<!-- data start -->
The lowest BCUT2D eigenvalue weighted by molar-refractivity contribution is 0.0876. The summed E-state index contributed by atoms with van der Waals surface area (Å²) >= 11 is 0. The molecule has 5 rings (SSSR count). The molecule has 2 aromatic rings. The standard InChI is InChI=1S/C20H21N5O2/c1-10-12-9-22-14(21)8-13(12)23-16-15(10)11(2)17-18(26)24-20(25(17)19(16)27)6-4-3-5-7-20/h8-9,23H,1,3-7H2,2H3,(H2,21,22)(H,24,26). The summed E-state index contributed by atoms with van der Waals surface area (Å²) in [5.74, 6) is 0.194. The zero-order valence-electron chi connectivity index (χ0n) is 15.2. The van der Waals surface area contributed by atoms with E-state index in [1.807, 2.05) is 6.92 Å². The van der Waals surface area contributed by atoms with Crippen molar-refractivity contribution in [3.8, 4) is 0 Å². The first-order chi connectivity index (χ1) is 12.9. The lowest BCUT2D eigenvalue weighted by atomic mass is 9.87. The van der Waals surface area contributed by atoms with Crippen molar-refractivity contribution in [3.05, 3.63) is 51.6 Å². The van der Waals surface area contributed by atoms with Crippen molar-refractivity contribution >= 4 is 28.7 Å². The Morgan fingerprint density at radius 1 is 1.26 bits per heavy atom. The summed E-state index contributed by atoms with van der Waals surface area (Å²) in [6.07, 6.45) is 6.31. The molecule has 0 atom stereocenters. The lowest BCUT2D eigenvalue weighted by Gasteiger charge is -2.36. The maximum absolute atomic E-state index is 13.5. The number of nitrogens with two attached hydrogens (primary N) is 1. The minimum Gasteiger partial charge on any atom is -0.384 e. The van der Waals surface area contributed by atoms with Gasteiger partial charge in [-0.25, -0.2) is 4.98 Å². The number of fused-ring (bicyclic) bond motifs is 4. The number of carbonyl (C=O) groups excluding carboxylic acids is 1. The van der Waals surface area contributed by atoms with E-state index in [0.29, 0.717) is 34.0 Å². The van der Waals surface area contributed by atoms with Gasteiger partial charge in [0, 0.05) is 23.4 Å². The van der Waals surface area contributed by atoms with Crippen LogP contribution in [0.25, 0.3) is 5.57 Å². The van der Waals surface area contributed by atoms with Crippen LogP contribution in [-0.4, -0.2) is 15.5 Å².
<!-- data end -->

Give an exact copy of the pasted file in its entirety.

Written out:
The lowest BCUT2D eigenvalue weighted by molar-refractivity contribution is 0.0876. The summed E-state index contributed by atoms with van der Waals surface area (Å²) >= 11 is 0. The molecule has 5 rings (SSSR count). The molecule has 2 aromatic rings. The standard InChI is InChI=1S/C20H21N5O2/c1-10-12-9-22-14(21)8-13(12)23-16-15(10)11(2)17-18(26)24-20(25(17)19(16)27)6-4-3-5-7-20/h8-9,23H,1,3-7H2,2H3,(H2,21,22)(H,24,26). The summed E-state index contributed by atoms with van der Waals surface area (Å²) in [5.74, 6) is 0.194. The zero-order valence-electron chi connectivity index (χ0n) is 15.2. The van der Waals surface area contributed by atoms with E-state index in [1.807, 2.05) is 6.92 Å². The van der Waals surface area contributed by atoms with Crippen molar-refractivity contribution in [3.8, 4) is 0 Å². The first-order chi connectivity index (χ1) is 12.9. The lowest BCUT2D eigenvalue weighted by atomic mass is 9.87. The van der Waals surface area contributed by atoms with Crippen molar-refractivity contribution in [3.05, 3.63) is 51.6 Å². The van der Waals surface area contributed by atoms with Crippen molar-refractivity contribution >= 4 is 28.7 Å². The Morgan fingerprint density at radius 1 is 1.26 bits per heavy atom. The summed E-state index contributed by atoms with van der Waals surface area (Å²) in [6.07, 6.45) is 6.31. The molecule has 0 atom stereocenters. The lowest BCUT2D eigenvalue weighted by Gasteiger charge is -2.36. The maximum absolute atomic E-state index is 13.5. The number of nitrogens with two attached hydrogens (primary N) is 1. The minimum Gasteiger partial charge on any atom is -0.384 e. The van der Waals surface area contributed by atoms with Gasteiger partial charge in [-0.25, -0.2) is 4.98 Å². The number of fused-ring (bicyclic) bond motifs is 4. The number of carbonyl (C=O) groups excluding carboxylic acids is 1. The van der Waals surface area contributed by atoms with E-state index in [0.29, 0.717) is 34.0 Å². The van der Waals surface area contributed by atoms with Gasteiger partial charge in [0, 0.05) is 23.4 Å². The van der Waals surface area contributed by atoms with Crippen LogP contribution in [0.25, 0.3) is 5.57 Å². The van der Waals surface area contributed by atoms with Crippen LogP contribution in [-0.4, -0.2) is 15.5 Å².